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POSTPONED to 20th to 26th September 2021 (originally 21 April 2020)


There are some days that just have a feel or a presence.  We all have different memories of how the days of our youth felt, or even still feel.  Even as adults there are times or days that have a particular colour or tone that sum up how that day makes you feel. 

Mondays can seem to be filled with a sense of something undone, as a child usually homework, and oft remembered as dark, cold and rainy.  Saturdays may feel like sunshine filled freedom, whatever the weather. 

As John Steinbeck suggested in his classic American novel Sweet Thursday:  “you fix the day and hour by some incident that happened to yourself”. However, as Steinbeck so eloquently described some days just seem to have a universal measure: 

  • The bad days, those Lousy Wednesdays which “are born ugly. From the very first light they are no damn good whatever the weather”.  “On such a day people resist getting out of bed and set their heels against the day,,, it is impossible to make a good cup of coffee, shoestrings break, cups leap from shelves …and shatter on the floor”;

  • That Sweet Thursday when “the air is washed and polished like a lens” and the “sunshine has a goldy look and red geraniums burned the air around them”.  The sort of day when “Little kids are likely to give off tin-whistle screams for no reason, and businessmen find it necessary to take a drive to look at a piece of property.  Old people sit looking off into the distance and remember inaccurately that the days of their youth were all like that”; orThe Waiting Friday which “nearly everyone agrees …is a waiting day.  In business, the week is really over.  In school, Friday is the half-open gate to freedom.  Friday is neither a holiday nor a workday, but a time of wondering what Saturday will bring”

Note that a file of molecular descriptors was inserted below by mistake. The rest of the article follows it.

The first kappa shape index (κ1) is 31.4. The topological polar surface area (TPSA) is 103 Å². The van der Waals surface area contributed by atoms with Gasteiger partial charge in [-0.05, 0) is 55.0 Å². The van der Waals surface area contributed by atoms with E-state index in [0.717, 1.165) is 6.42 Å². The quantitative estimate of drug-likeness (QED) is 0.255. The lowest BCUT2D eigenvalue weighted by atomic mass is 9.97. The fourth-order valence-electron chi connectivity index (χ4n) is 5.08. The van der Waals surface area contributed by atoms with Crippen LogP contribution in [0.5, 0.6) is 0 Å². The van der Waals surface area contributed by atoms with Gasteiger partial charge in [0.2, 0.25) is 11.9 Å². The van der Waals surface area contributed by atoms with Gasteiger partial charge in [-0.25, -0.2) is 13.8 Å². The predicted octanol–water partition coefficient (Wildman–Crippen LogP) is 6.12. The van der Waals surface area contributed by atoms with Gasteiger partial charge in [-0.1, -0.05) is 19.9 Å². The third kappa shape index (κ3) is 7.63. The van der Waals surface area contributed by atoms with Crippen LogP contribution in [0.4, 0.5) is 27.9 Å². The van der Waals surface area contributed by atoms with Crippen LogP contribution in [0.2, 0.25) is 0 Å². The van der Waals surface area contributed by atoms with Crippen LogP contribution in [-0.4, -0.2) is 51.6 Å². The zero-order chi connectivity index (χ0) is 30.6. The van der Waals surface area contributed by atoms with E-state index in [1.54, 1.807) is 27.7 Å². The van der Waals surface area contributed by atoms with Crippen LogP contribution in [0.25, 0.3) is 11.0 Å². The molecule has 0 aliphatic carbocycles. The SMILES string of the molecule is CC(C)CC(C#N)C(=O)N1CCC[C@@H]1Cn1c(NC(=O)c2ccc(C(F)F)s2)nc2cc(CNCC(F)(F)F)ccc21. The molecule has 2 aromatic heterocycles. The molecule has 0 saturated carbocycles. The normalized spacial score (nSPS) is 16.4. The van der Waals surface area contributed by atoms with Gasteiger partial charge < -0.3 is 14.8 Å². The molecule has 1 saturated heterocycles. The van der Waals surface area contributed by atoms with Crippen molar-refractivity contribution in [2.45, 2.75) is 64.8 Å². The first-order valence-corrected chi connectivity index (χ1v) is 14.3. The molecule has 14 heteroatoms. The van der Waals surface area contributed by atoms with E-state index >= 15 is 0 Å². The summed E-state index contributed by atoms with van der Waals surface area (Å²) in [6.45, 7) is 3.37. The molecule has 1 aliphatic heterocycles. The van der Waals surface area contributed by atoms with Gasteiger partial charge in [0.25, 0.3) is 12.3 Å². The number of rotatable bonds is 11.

This exhibition brings together three very different artists  - Neda Dana-Heari, Sarah Knight and Virginia Waterhouse - with one aim in mind: to explore how they can interpret those days, described so richly in Steinbeck’s prose, through their own particular art practice.  Whether that is through the expression of colour, tone, imagery or shape.


Sarah's paintings, prints and installations explore the overlooked and discarded in the places around us, making us look anew at familiar spaces and exposing the fragility of human endeavour when faced with the power of time and nature.  For this exhibition she has taken the descriptive prose and the sense of colour used by Steinbeck to create an imagined place, populated by imagined people, living their lousy, sweet or waiting days.

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